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Category ArchiveWatching Movie



Watching Movie newlight on 31 Oct 2007

Show their good movies, and they will come

Yesterday someone on LKCN BBS asked where she could visit Thornfield, the place where Jane Eyre and Mr Rochester fall in love. It was quickly worked out by other Brontë fans that North Lees Hall and Hathersage are probably the best the places to go. Of course, the place where Mr Darcy and Miss Bennet fall in love is also a good destination for the romantic types. And with so many adaptations, the choices are abundant.

Brontë sisters and Jane Austen are equally, if not more, popular in China than in the English speaking world. The most popular Jane Eyre adaption in China, the 1970 version starring Susannah York and George Scott, was dubbed into Chinese and watched by millions people in late 70s, at the time when the country was just starting to recover from the shock of Cultural Revolution. The possibility of passionate love, in the guise of rebellion against social classes, was slipped into the mind of a whole generation.

Seeing (on the screen) is not quite enough

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Watching Movie newlight on 09 Mar 2007

Centre Stage and Chinese cinema

Ruan LingyuI want to praise Edinburgh’s Cinema China 07′s organisers to choose Centre Stage (a.k.a. The Actress) as the opening film. Not only this gives them a good reason to invite Maggie Cheung, of whom I am a fan, to come to the festival, but also this is a fitting opening for a festival that celebrates a century of Chinese cinema.

I first watched this film more than ten years ago in Hong Kong. At that time I was already interested in the history of Chinese cinema and had begin working on my project Chinese Movie Database. The impact of this film on me, looking back now, was that it made me realise that the early (1930s) Chinese films could be attractive and sexy. The beautiful and enigmatic Ruan Lingyu became this focal point of my interest in early Chinese cinema. This film tells the history of the Shanghai era of silent cinema through Ruan Lingyu, with great passion. I guess there must have been some influence from Peggy Chiao, the film producer and critics from Taiwan, who provided the concept of this film. We saw the director and actresses interview the characters they played, and be interviewed. Scenes of the lost films were re-constructed. And when Zhang Damin visited Ruan Lingyu’s new home unexpectedly, I could almost see a glimpse of The Goddess.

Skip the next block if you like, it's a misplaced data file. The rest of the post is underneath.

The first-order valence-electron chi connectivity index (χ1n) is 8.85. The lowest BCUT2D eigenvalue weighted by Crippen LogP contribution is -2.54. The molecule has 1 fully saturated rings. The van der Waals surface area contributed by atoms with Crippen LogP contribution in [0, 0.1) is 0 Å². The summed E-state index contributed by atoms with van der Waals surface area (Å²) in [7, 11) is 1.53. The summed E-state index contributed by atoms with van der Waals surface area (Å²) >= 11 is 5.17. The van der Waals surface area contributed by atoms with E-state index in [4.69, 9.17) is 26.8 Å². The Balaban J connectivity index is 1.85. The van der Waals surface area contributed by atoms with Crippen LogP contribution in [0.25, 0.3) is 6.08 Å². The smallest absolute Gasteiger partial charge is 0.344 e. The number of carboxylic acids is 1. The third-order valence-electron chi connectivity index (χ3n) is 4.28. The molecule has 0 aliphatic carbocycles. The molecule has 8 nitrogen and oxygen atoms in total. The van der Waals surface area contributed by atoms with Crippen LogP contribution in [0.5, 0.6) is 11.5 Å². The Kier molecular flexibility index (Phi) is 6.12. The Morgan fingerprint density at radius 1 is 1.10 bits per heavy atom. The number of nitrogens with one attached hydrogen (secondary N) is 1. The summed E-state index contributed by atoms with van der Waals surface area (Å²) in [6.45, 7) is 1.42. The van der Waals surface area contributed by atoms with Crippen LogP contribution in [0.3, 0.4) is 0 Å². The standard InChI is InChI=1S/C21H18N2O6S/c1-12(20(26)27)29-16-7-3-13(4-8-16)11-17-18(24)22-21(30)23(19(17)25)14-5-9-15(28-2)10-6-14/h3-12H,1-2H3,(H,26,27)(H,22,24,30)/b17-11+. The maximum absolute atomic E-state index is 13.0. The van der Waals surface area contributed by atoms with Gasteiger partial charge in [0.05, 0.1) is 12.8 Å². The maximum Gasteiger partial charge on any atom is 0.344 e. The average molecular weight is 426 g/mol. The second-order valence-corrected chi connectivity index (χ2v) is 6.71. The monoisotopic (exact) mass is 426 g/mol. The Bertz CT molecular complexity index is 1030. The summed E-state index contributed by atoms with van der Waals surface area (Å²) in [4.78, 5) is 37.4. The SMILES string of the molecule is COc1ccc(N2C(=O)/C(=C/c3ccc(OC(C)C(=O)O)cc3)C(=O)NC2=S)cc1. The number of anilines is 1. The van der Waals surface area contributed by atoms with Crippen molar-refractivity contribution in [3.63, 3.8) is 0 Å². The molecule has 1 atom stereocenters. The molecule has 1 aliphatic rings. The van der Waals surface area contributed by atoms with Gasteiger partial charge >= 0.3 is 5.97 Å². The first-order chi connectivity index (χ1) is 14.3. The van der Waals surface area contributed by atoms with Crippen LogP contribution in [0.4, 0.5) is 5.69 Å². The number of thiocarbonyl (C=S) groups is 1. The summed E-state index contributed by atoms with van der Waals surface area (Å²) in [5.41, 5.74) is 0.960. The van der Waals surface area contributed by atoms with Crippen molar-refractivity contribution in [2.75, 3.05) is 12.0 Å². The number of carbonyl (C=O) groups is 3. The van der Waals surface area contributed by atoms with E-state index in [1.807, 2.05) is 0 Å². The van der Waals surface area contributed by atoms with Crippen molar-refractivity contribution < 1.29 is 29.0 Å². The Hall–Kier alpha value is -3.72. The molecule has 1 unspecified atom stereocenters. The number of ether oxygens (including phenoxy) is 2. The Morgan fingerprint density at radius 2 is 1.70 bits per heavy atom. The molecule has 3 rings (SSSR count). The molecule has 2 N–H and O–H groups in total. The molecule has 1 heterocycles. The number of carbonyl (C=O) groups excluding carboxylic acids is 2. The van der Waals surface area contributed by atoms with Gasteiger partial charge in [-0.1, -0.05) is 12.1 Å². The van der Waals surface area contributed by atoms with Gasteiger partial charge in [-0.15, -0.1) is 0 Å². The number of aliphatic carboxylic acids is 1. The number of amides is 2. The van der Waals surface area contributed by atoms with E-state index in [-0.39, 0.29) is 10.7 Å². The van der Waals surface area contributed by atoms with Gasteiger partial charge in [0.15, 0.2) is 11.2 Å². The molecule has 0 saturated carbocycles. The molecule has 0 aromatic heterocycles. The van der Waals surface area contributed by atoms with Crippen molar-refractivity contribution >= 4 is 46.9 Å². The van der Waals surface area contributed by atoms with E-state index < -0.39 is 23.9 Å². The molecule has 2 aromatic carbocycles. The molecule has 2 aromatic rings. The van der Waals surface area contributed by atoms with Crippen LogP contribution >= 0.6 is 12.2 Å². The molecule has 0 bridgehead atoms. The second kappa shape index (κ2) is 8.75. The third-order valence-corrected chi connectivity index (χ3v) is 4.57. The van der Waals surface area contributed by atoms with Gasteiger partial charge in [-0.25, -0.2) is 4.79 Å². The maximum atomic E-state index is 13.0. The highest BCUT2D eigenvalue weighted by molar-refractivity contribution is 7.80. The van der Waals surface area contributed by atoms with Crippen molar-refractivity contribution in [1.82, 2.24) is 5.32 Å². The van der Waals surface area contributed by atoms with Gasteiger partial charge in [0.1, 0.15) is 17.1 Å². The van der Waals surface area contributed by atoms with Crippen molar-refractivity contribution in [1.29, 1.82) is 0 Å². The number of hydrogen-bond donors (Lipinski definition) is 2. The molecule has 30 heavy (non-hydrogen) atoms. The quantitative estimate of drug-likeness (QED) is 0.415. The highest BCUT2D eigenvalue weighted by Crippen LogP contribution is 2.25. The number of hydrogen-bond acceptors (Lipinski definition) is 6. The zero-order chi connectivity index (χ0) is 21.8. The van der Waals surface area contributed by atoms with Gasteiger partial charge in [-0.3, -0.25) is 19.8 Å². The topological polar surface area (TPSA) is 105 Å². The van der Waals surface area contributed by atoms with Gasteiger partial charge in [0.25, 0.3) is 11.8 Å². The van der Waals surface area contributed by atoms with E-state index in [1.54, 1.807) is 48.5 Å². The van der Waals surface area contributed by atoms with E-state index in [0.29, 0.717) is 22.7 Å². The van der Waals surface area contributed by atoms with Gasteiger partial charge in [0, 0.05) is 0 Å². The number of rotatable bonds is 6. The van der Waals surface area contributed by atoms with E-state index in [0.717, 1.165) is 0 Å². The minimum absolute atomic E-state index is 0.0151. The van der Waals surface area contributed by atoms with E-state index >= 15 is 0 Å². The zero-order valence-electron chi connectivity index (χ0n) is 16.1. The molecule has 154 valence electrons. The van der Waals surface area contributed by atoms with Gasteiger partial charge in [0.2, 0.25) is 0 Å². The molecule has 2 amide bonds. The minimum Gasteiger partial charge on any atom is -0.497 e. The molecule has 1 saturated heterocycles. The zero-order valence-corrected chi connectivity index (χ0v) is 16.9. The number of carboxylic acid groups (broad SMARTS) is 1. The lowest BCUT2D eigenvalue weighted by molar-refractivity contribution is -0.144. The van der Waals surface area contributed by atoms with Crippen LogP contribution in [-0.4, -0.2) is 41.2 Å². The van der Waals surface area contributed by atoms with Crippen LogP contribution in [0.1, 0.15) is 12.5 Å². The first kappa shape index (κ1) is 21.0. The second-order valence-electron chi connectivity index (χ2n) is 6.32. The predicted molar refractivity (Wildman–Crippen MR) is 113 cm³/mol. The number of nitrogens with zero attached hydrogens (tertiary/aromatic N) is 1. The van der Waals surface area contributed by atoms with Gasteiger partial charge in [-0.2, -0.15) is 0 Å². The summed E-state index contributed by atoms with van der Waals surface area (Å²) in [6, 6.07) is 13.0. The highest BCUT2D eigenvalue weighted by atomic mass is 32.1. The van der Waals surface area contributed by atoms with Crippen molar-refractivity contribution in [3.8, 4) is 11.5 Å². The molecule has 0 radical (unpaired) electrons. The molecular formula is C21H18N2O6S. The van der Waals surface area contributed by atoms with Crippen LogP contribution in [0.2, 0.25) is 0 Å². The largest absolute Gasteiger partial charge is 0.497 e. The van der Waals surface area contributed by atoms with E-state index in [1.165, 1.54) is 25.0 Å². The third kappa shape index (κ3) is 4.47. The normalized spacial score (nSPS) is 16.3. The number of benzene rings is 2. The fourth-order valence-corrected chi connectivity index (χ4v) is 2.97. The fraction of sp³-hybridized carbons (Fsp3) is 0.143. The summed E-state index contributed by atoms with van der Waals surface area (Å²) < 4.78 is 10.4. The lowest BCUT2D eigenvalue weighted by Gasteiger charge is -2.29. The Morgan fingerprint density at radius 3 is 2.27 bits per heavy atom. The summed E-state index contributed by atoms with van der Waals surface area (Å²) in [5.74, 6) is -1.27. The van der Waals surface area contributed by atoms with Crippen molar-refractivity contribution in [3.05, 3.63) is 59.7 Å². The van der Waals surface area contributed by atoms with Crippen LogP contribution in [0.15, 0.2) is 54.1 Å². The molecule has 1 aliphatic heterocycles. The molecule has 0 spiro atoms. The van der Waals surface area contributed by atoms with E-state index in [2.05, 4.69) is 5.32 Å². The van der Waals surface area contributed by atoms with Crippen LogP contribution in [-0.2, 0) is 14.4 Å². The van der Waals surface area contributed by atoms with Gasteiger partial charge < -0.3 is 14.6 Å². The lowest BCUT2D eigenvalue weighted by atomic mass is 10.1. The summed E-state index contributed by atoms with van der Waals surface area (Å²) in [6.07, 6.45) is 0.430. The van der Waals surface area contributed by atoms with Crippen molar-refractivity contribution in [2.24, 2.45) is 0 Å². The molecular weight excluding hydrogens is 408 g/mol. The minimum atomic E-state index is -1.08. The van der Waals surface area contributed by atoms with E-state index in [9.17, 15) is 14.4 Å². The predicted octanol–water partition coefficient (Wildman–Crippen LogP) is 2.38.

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Watching Movie newlight on 24 Feb 2007

Spring in a (not so) Small Town

I’m very proud of the fact that I had watched Fei Mu‘s 1948 masterpiece Spring in a Small Town (小城之春) in cinema. I can’t help keeping telling my friends at every opportunity that how I watched it with excitement, how I love this film and how I fell for the leading actress instantly. My friends probably have been tired of my bragging, half of them having no faintest idea what I talked about.

Fei Mu's 1948 Spring in a Small Town
I watched Spring in a Small Town Hong Kong, during a retrospective of Fei Mu’s work held in Hong Kong Arts Centre in mid-90s. That was a rare event, because this movie disappeared from the public sight after initial release in Shanghai and was only re-discovered in 80′s, which makes it extremely difficult to locate a copy. The copy I watched was in excellent condition though. After the screening,
I approached Fei Ming Yi, the master’s daughter and one of the organisers of the retrospective, asking her where she got the copy. She said she borrowed it from Beijing Film Archive and, certainly used her influence to get the deal, had to ‘garantee the return on my life’. Afterwards, I always take it as a badget of honour as being in that cosy small theatre that evening.

Cinema China 07 in Edinburgh

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